UBC Theses and Dissertations
Deinstitutionalization and community living services for persons with developmental disabilities : validation of a proposed model for providing wheelchair seating Chisholm, Jo-Anne Merinda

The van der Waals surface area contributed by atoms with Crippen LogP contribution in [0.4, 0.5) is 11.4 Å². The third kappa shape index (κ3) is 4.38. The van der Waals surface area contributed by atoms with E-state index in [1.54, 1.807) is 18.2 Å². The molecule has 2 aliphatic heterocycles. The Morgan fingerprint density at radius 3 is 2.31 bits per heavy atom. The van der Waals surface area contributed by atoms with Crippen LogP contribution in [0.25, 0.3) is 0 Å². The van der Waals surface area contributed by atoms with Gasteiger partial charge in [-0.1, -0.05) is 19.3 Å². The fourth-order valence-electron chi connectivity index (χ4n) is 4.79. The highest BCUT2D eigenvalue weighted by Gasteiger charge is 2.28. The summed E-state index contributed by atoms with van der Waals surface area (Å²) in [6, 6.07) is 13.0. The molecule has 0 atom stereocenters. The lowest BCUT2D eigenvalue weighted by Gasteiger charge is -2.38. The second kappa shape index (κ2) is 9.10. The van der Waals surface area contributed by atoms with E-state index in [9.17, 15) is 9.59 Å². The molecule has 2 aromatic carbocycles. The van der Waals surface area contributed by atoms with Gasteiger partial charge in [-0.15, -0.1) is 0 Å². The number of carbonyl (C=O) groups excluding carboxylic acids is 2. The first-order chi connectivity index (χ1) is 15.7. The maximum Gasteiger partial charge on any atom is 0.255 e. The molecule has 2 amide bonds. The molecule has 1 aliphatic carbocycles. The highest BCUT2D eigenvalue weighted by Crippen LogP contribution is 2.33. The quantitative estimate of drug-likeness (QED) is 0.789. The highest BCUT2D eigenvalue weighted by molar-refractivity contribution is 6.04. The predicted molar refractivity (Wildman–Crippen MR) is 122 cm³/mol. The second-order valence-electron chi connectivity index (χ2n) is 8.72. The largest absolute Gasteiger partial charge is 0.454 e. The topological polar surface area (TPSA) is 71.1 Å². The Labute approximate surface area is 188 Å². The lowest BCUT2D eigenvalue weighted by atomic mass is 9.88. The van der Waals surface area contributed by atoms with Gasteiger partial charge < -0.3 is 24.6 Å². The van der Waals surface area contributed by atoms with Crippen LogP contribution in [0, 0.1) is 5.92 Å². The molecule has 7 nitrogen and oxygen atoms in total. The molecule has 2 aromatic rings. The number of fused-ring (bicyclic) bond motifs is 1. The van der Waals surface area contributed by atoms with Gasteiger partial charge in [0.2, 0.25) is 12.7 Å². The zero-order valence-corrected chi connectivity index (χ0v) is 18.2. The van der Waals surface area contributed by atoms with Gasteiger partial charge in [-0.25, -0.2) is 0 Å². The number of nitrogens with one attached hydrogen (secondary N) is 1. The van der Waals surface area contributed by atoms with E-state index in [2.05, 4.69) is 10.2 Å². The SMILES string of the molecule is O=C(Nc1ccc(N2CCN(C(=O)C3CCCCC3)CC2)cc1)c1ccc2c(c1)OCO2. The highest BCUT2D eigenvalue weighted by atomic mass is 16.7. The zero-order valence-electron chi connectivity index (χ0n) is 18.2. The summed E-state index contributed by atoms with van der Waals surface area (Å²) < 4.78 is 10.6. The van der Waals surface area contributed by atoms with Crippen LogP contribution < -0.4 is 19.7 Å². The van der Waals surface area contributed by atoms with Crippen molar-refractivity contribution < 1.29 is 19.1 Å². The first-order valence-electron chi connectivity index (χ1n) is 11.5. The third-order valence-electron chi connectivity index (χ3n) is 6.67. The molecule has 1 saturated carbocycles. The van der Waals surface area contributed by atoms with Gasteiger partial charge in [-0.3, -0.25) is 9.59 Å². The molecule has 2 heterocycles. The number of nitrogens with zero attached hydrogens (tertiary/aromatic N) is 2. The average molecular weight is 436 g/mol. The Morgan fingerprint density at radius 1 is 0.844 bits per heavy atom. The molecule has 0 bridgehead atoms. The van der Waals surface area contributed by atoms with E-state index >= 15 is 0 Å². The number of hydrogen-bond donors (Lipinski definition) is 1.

In British Columbia (BC), people with developmental disabilities, including those with severe physical impairments, have left institutions to live in supported homes in the community. Services traditionally provided in the institution, up until final closure in 1996, are now provided in community. One of the necessary, specialized community services identified during the final deinstitutionalization phase from 1990 to 1996 was therapeutic wheelchair positioning or 'seating'. In 1996, a study was contracted by the Transition Steering Committee (TSC), a group responsible for ensuring the availability of services in the community for persons leaving institutions. The study defined the need for seating services, determined client and therapist preferences and reviewed existing seating resources, in order to develop a workable service delivery model for adults with developmental disabilities in B C . The model conceived in 1997, but never implemented, was that of a boundaryless service network termed the British Columbia Seating Network (BCSN). In order to understand the context of community living service development for this population (including barriers to implementation of new programs) as well as to confirm that the proposed model of service delivery still satisfied the prospective users of the BCSN, qualitative investigative activities were undertaken. Following from the research of the original project, three key stakeholder groups were identified - consumers, community therapists and provincial government administrators. The perspective of the consumer was investigated through an interview with the executive director of the British Columbia Association for Community Living (BCACL); community therapists attended focus groups; and relevant government administrators, including members of the TSC, were interviewed about the deinstitutionalization experience in B C , as well as the status of evolving community living services, including the proposed BCSN. Results indicated that, while most participants believed that deinstitutionalization had been an overall success, there were many challenges facing community living services, and the determinants to success or failure were often political in nature. Participants collectively praised the BCSN, yet analysis of findings indicated that the model was ultimately doomed to failure because of poor timing, lack of profile or of a champion, an all or nothing approach which encompassed a preference for generic over specialized service, sustainability, the tenuous relationship between research and policymaking, the destabilizing effect of change, as well as other influential aspects of the political decision-making process during the final stages of deinstitutionalization. Other themes which arose out of the findings included the fear of reinstitutionalization, the lack of planning for aging in place and for new users of community living services, and the pivotal and evolving role of interest groups. Finally, a future focus for stakeholders in community living in B C was articulated as ensuring that families in community would not be forgotten because the high profile that deinstitutionalization had given persons with developmental disabilities was gone. It was concluded that the B C S N was the right model, but that political barriers had ultimately prevented implementation, and that all stakeholders in community living need to be aware of the multiple and complex influences contributing to decision-making around the development of health services for persons with developmental disabilities.
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